“Emperor” Colin Barnett has really lost the plot now. From the AFR:
West Australian premier Colin Barnett hopes to win back voters by opening several expensive projects conceived at the height of the resources boom, including the $440 million Elizabeth Quay waterfront precinct.
…Another major city project, the Perth City Link, is nearing completion. A $428 million Perth Museum will get underway this year and the $1 billion Perth Stadium is expected to open at the end of next year.
Mr Barnett decided to develop the Perth foreshore after visiting Brisbane for a Council of Australian Governments meeting not long after becoming premier in 2008. It was the first time he had been to Brisbane since marrying his wife Lyn there in 1989.
…The Elizabeth Quay opening provides a potential political circuit breaker for Mr Barnett, who suffered a blow earlier this month after Newspoll revealed that for the first time since 2008, Mark McGowan’s Labor party has a primary vote capable of toppling him.
Circuit-breaker? This is political suicide. I have no idea if the McGowan team is competent but I can tell you that it is not going to matter if the naked emperor parades like this. All Labor need do to win is point to a cavorting Emperor Barnett as folks lose their jobs hand over fist.
While Emperor Barnett parades across his marvelous quay, his state is falling apart, and instead of being able to save it with counter-cyclical spending on projects such as urban renewal, his government is being forced to cut spending into the greatest mining bust in a century owing to his former grandiose spending. This is perhaps the purest example of budget mismanagement in Australian modern history, every bit as bad the Kirner Government of Victoria in the late eighties and early nineties which saw unemployment rocket to 12.6% when it faced similar circumstances.
The outline of the coming disaster is written all over Emperor Barnett’s fantastical Budget:
Where does one begin? At the top I suppose. State final demand has zero chance of being in the positive for the next two years:
Unemployment is already at 6.53% in trend terms – the highest reading since January 2002 – and is not in any danger of flattening out to meet the Budget forecast of 6.5%:
Then there’s wages growth in Western Australia, which came in at just 1.98% in the year to September 2015 – already below the new outlook as well and declining:
The iron ore price is already trading well below $46 and 2016/17’s $42 should be $30 and 2017-19 should be $20. Somehow Treasury has also contrived to raise its volumes outlook, even though they are going to fall sharply. At least the exchange rate is also too high offering some insurance.
Then we come to the population growth outlook of 1.5% which is also above where it is today at 1.4% and not exactly trending as desired:
Then there are the sectoral outlooks:
Household consumption is expected to rebound:
In 2014-15, growth in household consumption moderated to 1.1%, below forecast growth of 1.5% at Budget. Excluding the GFC period, this was the lowest rate of growth in 25 years and well below national growth of 2.5%. Discretionary spending6 has been particularly weak, detracting from consumption growth for the second consecutive year. The larger than expected moderation in consumer spending in 2014-15, combined with a more moderate outlook both across the broader domestic economy and for population growth, has flowed through to lower forecast growth in household consumption across the forward estimates period. Household consumption is expected to increase by 1.5% in 2015-16 (down from 2.75% at Budget), before lifting gradually across the forward estimates to reach 3% by 2018-19 (see figure below). This is consistent with a slower anticipated recovery in domestic economic activity and labour market conditions. Consumption per person, having fallen in 2014-15 (the first fall since the GFC), is expected to gradually recover across the forecast period.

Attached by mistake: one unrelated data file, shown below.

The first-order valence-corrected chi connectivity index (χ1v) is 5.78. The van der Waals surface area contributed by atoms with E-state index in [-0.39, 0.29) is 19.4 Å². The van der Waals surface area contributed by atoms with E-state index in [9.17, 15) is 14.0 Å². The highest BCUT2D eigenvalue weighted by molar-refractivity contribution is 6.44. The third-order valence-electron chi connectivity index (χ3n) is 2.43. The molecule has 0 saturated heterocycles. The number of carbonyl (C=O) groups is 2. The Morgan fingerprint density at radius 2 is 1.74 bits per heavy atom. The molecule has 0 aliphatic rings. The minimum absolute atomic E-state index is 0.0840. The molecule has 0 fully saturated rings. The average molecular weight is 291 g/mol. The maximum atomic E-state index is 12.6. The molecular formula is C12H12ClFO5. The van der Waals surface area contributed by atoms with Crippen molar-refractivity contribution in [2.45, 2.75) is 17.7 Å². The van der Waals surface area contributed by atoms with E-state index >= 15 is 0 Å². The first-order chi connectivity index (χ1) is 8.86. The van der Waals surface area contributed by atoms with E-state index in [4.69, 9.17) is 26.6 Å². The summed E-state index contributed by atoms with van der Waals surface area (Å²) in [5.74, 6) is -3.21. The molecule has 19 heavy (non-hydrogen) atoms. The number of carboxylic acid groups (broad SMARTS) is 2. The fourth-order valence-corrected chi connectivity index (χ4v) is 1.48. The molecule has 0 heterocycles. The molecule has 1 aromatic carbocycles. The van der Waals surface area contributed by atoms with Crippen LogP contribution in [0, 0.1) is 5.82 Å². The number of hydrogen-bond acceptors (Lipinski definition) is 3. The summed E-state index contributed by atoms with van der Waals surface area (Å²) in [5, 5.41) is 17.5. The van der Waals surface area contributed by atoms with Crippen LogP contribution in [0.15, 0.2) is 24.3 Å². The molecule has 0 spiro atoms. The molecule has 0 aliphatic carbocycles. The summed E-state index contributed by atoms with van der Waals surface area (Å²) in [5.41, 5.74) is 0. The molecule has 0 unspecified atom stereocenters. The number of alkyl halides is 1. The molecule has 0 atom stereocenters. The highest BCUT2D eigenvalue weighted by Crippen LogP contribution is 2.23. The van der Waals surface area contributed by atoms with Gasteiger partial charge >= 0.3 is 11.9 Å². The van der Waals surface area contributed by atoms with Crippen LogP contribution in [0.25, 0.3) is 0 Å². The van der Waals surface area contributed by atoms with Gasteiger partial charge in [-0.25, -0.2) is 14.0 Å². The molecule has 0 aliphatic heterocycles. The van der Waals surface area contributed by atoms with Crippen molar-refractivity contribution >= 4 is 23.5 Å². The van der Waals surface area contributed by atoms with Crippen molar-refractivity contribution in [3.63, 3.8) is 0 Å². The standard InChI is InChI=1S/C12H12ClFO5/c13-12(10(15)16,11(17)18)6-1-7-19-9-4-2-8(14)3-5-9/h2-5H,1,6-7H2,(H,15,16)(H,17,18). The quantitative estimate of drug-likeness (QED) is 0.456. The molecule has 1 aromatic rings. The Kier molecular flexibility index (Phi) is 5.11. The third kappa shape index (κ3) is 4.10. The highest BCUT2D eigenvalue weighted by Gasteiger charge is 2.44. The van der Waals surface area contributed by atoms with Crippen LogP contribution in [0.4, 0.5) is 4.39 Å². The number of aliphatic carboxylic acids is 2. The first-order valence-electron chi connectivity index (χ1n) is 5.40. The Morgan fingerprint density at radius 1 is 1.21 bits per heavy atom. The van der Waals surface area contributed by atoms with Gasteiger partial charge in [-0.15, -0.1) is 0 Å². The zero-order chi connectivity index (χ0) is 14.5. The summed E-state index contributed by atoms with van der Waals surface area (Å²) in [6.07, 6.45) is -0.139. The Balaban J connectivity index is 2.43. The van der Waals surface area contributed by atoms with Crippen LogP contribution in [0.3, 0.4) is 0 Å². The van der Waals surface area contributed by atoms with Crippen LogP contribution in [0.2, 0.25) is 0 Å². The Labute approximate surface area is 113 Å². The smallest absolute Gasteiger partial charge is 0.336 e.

Dwelling investment to stay at a permanently high plateau:
Following strong growth of 11.7% in 2013-14, total dwelling investment moderated to 4.1% in 2014-15 (slightly above the Budget forecast of 3.25%). The pace of growth in new dwelling construction slowed over the year and expenditure on ‘alterations and additions’ contracted for the fourth consecutive year.
In 2015-16, total dwelling investment is forecast to increase by a modest 2.25% (marginally higher than the 2% forecast at Budget). Although the pace of new dwelling construction is slowing, the level of expenditure required to move the current stock of dwellings under construction (the third highest level on record in the June quarter 2015) to completion is expected to support slightly higher growth in 2015-16 than previously forecast. In 2016-17 and 2017-18, total dwelling investment is projected to decline more sharply than forecast at Budget. While it is anticipated that a gradual recovery in expenditure on ‘alterations and additions’ will provide some support for activity, this is expected to be insufficient to offset the stronger than projected declines in new dwelling investment. This reflects a softer outlook for key drivers of new housing demand since Budget, including population, employment and wage growth. This weakening of housing demand has already begun to flow through the building pipeline, with completions outpacing commencements (in the June quarter 2015) for the first time in three years and the number of building approvals declining by 5.8% in the 12 months to October 2015.